The Murder of Ryan Adam Moon

The Murder and Trial

The Facts of the Murder 

Around midnight on May 29, 2008, Ryan Adam Moon and his new girlfriend, Jamayea Brockett, were at 707 Bunche St. in Odessa, TX.  Also present were Brockett’s long-time family friend, Terrance Jackson, Jackson’s girlfriend Sarah Fontenot, and another man unknown to Adam and Brockett, later determined to be Christopher Lyson.


Adam and Terrance Jackson were involved in a physical altercation over money.  Adam was stabbed five times in the chest.  Jackson, Fontenot, and Lyson fled the scene.  Brockett drove Adam to Odessa Regional Hospital where she told the ER that he was, “arguing with a friend (Jackson) who stabbed him.”  Adam told ER nurses Brenda Campbell and Rosemary Garza that, “Terrance did it,” before he died. 

Soon after, Jackson, Fontenot, and Lyson were apprehended at their apartment in Midland, TX.  OPD released Jackson and Fontenot a few hours later without charging them with any crime.  Christopher Lyson was arrested and tried for first-degree murder.  A murder weapon was not recovered.  Without a single shred of physical evidence, and no credible circumstantial evidence, a jury acquitted Lyson on November 20, 2009.    

Suspicions Before The Trial

Prior to Lyson’s murder trial, Adam’s family already had reservations about Brockett’s credibility.  She told a different story every time she talked about the murder, but she consistently said she did not see who stabbed Adam. 

A month or so after Adam's death, I got a copy of his ER records.  I wanted to know that the hospital did all they could do to save his life.  I was taken aback when I saw the additional history section that said, "BROUGHT IN POV (privately owned vehicle) FEMALE THAT CAME IN WITH HIM SAID PT WAS ARGUING WITH A "FRIEND" WHO STABBED HIM."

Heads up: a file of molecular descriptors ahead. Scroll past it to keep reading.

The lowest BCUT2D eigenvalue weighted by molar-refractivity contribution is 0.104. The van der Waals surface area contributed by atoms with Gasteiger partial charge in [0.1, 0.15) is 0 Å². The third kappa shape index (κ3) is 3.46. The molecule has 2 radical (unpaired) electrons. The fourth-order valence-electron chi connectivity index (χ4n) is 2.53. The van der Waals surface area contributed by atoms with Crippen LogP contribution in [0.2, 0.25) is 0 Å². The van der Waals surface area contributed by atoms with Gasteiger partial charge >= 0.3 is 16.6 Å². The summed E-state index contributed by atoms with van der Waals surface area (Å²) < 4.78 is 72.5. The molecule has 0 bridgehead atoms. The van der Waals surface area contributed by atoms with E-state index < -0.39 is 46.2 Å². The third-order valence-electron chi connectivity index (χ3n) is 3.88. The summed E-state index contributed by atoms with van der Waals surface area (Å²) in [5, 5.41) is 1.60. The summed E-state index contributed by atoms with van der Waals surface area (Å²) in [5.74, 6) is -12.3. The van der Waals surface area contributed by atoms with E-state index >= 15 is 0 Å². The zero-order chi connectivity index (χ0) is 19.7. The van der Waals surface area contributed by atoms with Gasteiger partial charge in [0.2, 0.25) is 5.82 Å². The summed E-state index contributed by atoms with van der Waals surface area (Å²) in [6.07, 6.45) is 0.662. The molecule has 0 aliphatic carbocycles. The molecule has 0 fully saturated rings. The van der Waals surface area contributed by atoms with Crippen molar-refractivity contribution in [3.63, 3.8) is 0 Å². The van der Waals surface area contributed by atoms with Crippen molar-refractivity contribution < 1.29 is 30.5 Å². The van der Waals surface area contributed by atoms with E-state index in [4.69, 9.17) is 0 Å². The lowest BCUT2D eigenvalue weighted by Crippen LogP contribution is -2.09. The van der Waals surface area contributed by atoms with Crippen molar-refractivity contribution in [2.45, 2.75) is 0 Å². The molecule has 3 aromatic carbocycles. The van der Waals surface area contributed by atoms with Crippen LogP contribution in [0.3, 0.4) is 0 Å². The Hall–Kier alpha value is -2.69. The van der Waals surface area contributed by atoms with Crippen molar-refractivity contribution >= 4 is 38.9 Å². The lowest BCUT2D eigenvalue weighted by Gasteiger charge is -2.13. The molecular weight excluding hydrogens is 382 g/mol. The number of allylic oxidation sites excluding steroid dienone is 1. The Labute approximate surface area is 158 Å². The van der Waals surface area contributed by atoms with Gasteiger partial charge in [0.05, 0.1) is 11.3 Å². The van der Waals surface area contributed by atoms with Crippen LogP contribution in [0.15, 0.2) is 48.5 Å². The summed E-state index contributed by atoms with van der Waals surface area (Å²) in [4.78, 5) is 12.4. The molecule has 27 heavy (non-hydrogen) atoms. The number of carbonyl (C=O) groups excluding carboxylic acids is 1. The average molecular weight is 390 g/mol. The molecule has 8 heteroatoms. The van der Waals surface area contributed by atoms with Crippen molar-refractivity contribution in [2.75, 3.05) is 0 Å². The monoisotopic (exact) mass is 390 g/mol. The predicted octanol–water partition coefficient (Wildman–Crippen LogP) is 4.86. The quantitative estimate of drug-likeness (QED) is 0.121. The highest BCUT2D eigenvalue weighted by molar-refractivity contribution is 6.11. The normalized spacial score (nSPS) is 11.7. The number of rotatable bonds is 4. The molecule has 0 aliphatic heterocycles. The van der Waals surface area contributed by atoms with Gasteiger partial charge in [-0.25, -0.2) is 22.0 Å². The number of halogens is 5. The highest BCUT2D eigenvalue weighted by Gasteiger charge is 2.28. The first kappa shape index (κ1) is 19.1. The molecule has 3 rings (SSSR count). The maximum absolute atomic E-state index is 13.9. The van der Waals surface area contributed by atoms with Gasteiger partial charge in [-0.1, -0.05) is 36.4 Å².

Brockett had told us that Jackson was her longtime friend and her mother’s drug dealer.  Brockett’s cousin had dated him for several years.  She and Adam had never seen Christopher Lyson before that night.

I worried that police might not have copies of the hospital records yet, so I contacted lead investigator, Adam Barboza.  It didn’t make sense that Brockett would accuse a friend of the stabbing if she didn’t see it happen.  I didn’t understand why they arrested a stranger if Brockett said a friend (Jackson) stabbed Adam. 

I told Barboza that the day after Adam’s death, Brockett got a call from her cousin who informed her that Jackson had been circling her house.  Brockett was so terrified of her friend that she called OPD to have them escort her home to get clothes.  Brockett spent the next three days at my brother Mark’s house, too afraid of Jackson to go home. 

I also told Barboza that while in the ER, Brockett had told Mark that Ice Cream stabbed Adam, and that since the murder, we had learned that Ice Cream is Terrance Jackson’s street name.     


I mentioned to Barboza that Brockett had told various stories about the murder.  She told me that Adam and Jackson had struggled over a screwdriver.  She said she took it and threw it in Adam’s car, but she told Adam’s mother that she left the hospital to hide cocaine and a screwdriver.  I advised Barboza that Brockett told me she did not tell police about the screwdriver.  I knew Adam’s lip was cut with a screwdriver.  I was suspicious of Brockett.  I thought she could have hidden important evidence, perhaps even the murder weapon. 


Barboza said he was not aware of a screwdriver but he wasn’t concerned about it or about the ER records.  He assured me they had arrested the right person, but he said he couldn’t release details of an ongoing investigation.  I made a huge mistake that day and trusted Barboza.